Caddie: Well, I'll tell you, I'm a proponent of getting just as much information as I can legally. You've known me for years. ... I've rolled balls over the years to old hole locations. I could spend 10 hours rolling balls (on) all 18 holes to all four hole locations to get that information. There was a point in time where I was leveling greens (using a level on them) to see if that helped me out in reading greens. I've been one of the ones who uses these green contour books that have become very, very popular in recent years. ... But me personally, as much as I use them -- and I use them week in and week out -- it actually wouldn't sadden me in any way if the USGA just said, "Nope, this crosses the line" -- for whatever reason they might come up with (like) saying, "This is a skill that's part of the game that we expect a good player to have. And we feel that it'd be crossing the line in giving him/her just a little bit too much information that takes a part of the skill of reading a green out of the equation. We want that to be part of the equation."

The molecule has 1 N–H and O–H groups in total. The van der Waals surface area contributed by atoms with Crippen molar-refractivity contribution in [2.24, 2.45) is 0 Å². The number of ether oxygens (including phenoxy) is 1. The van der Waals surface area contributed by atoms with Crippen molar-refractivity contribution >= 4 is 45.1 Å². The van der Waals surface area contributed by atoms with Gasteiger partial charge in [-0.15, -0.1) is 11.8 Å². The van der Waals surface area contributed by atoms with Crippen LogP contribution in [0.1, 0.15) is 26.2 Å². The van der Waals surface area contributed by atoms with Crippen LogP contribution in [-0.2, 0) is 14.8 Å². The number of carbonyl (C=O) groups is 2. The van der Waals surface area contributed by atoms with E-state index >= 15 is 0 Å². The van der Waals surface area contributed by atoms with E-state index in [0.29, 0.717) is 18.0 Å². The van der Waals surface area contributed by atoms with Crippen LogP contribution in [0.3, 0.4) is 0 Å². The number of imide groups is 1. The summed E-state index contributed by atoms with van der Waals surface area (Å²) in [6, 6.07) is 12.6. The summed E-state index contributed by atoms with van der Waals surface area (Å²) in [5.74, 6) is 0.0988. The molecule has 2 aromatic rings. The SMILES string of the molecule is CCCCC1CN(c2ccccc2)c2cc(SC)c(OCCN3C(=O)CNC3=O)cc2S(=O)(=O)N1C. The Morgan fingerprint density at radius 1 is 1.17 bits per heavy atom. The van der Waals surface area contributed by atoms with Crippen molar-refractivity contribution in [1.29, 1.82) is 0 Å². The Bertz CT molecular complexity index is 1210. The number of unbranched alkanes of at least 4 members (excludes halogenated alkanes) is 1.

Collins: Wow. That is not what I expected to hear. I do have a question, though.
Caddie: Go ahead.
Collins: You said two things there that sound contradictory to me. You said in the past, since the four hole locations remain somewhat similar every year and you could spend 12 hours rolling balls on every green on the course, you could make those notes yourself in every yardage book.
Collins: But that would also mean you (the caddie) would be out there for hours making these same notes that are already available in a book. You also said it's a skill. But isn't the skill in stroking the putt? If I tell a guy hit it over this spot, he's gonna do it nine out of 10 times. But he's gonna miss, too, and that's got nothing to do with what's in that book.
Caddie: You're right. I still believe there's a skill of putting a ball. Starting it on the intended line with the intended speed ... but I also believe that there is a skill involved in being able to read a green.
Collins: I agree. My question is, then, who determines how much information is too much information in the yardage book?